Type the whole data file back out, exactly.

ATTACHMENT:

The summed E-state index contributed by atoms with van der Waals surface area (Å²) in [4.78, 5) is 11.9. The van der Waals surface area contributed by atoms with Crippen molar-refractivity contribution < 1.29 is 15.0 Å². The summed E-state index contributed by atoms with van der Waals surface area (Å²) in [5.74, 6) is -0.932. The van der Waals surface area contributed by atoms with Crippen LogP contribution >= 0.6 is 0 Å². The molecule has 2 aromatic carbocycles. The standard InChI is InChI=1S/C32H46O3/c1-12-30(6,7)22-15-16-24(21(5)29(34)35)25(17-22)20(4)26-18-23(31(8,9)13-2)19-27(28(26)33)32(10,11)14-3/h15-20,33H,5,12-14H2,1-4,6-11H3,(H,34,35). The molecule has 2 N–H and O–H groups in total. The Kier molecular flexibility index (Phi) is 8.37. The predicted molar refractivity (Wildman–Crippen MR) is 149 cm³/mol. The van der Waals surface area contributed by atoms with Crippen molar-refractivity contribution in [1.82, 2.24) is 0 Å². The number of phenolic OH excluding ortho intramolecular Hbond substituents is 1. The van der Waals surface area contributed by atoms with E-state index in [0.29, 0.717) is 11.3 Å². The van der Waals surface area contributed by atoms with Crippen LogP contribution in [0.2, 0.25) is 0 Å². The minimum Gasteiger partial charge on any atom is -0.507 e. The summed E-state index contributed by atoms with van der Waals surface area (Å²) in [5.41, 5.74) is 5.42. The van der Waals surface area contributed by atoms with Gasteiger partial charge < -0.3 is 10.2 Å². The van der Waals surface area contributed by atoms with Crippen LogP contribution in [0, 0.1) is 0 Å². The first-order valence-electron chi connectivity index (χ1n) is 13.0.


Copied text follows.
The summed E-state index contributed by atoms with van der Waals surface area (Å²) in [4.78, 5) is 11.9. The van der Waals surface area contributed by atoms with Crippen molar-refractivity contribution < 1.29 is 15.0 Å². The summed E-state index contributed by atoms with van der Waals surface area (Å²) in [5.74, 6) is -0.932. The van der Waals surface area contributed by atoms with Crippen LogP contribution >= 0.6 is 0 Å². The molecule has 2 aromatic carbocycles. The standard InChI is InChI=1S/C32H46O3/c1-12-30(6,7)22-15-16-24(21(5)29(34)35)25(17-22)20(4)26-18-23(31(8,9)13-2)19-27(28(26)33)32(10,11)14-3/h15-20,33H,5,12-14H2,1-4,6-11H3,(H,34,35). The molecule has 2 N–H and O–H groups in total. The Kier molecular flexibility index (Phi) is 8.37. The predicted molar refractivity (Wildman–Crippen MR) is 149 cm³/mol. The van der Waals surface area contributed by atoms with Crippen molar-refractivity contribution in [1.82, 2.24) is 0 Å². The number of phenolic OH excluding ortho intramolecular Hbond substituents is 1. The van der Waals surface area contributed by atoms with E-state index in [0.29, 0.717) is 11.3 Å². The van der Waals surface area contributed by atoms with Crippen LogP contribution in [0.2, 0.25) is 0 Å². The minimum Gasteiger partial charge on any atom is -0.507 e. The summed E-state index contributed by atoms with van der Waals surface area (Å²) in [5.41, 5.74) is 5.42. The van der Waals surface area contributed by atoms with Gasteiger partial charge < -0.3 is 10.2 Å². The van der Waals surface area contributed by atoms with Crippen LogP contribution in [0, 0.1) is 0 Å². The first-order valence-electron chi connectivity index (χ1n) is 13.0.